Film, Film Review

REVIEW: Strawberry Mansion (2021) dir. Kentucker Audley & Albert Birney

Opens Friday, 2/18 @ Brattle


Kentucker Audley in STRAWBERRY MANSION. Courtesy of Music Box Films

When one is asked to think of a science fiction film, they will generally picture a special effects bonanza: mile-long spaceships and CGI aliens and world-famous movie stars running around in front of greenscreens. But the beauty of the genre is that a nifty enough idea can be just as successfully pulled off on a college student’s budget. For every Star Wars or Avatar, there are any number of dazzling low-budget sci-fi gems, from Jean-Luc Godard’s Alphaville and George Lucas’s THX 1138 to last year’s delightful time-loop comedy Beyond the Infinite Two Minutes. Strawberry Mansion, the new film from mumblecore vets Kentucker Audley and Albert Birney, doesn’t look like it was made for more than a couple hundred dollars and a few trips to the hardware store and the thrift shop, but it presents a world as immersive and fully realized as anything you’re likely to see at the multiplex.

Set in the not-too-distant future of 2035, Audley plays James Preble, an IRS agent with an unusual beat: he’s a dream-auditor. In this world, you see, dreams are automatically recorded, and taxed based on their relative production value (a dandelion, valued at $1, is taxed a few pennies; more expensive items, such as a violin or a live buffalo, run at a higher rate). Worn down by the grind of his numbing job (and plagued by unsettling dreams of his own), Preble’s life becomes more interesting when he is dispatched to the home of one Arabella Isadora (Penny Fuller), an eccentric, elderly artist with an enormous backlog of dreams on VHS (she resisted the transition to flash drives some years back). As Preble scans his way through the tapes, he becomes infatuated with Bella’s younger self (beguilingly played by Grace Glowicki), and slowly becomes aware of the intrusive advertisements seemingly being inserted into his own dreams. Realizing he’s learned too much to go back, Preble decides he needs to find a way to save the girl of his dreams– and his own life.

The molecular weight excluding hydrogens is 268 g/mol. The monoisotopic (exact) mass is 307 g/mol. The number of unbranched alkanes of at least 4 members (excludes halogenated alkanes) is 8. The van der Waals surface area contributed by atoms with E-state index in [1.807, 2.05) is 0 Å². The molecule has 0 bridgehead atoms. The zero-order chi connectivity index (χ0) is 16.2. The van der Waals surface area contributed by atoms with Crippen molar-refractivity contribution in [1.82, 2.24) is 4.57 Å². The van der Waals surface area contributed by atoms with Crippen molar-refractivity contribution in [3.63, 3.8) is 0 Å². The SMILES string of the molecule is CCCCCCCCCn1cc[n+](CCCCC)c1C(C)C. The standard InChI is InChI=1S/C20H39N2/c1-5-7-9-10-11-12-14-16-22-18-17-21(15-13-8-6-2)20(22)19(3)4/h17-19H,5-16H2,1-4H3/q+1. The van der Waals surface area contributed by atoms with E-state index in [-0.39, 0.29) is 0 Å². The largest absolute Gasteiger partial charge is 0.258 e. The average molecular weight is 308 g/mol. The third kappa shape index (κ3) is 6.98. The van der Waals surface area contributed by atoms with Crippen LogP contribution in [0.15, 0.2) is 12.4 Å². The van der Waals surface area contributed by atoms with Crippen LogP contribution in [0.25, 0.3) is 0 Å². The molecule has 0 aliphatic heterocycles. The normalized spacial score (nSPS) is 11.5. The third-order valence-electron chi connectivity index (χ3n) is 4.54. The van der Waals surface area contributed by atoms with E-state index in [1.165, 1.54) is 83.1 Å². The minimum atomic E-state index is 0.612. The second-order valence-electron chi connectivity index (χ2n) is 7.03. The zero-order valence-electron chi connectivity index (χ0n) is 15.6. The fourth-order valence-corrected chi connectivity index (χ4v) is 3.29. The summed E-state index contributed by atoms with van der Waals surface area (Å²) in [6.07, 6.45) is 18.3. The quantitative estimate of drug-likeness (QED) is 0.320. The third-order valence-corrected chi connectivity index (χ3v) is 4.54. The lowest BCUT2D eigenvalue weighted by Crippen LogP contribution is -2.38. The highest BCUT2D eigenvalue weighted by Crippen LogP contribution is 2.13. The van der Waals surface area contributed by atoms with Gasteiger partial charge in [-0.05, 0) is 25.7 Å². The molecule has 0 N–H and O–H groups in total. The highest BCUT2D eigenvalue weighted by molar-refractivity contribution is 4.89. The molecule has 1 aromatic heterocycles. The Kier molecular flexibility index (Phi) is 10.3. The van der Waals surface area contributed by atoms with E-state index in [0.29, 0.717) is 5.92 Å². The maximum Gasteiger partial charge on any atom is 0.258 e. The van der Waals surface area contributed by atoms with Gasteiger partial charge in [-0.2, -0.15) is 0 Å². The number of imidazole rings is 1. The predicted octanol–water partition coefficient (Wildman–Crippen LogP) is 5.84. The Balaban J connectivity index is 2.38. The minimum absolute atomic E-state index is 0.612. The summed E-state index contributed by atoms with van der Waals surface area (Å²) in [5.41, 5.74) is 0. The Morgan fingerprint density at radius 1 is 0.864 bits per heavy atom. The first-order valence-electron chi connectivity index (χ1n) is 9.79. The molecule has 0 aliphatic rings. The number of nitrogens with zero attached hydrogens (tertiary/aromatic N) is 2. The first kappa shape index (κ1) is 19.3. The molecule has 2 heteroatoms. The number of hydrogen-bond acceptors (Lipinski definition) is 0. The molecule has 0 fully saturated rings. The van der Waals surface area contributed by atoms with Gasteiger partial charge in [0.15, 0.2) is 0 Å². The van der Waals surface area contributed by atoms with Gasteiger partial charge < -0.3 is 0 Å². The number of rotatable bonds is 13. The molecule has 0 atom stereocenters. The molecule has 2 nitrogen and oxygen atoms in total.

Kentucker Audley and Grace Glowicki in STRAWBERRY MANSION. Courtesy of Music Box Films

In broad strokes, Strawberry Mansion somewhat resembles such achingly metaphorical sci-fi indies as She Dies Tomorrow (in which Audler has a supporting role) or Starfish, films which I generally respect, but ultimately find too precious by half. Strawberry Mansion, however, earns its quirkiness by being boundlessly inventive and unflaggingly, unapologetically weird. In nearly every scene, Audler and Birney seem to find a new idea to throw at the screen– some conceptual, some visual, some seemingly the result of a bizarre inside joke– and they rarely slow down long enough for the viewer to question any of it. At any given moment, you might see a talking fly caught in a spider’s web warning our hero of danger, or a touching soliloquy about the transience of love, or a waiter with the head of a giant frog and a soothing baritone voice. The whole thing is anchored by Audler’s performance, which takes in the madness around him with a delicate mix of earnestness and Keatonesque stoicism. Like him, we navigate this world with simultaneous bemusement and awe.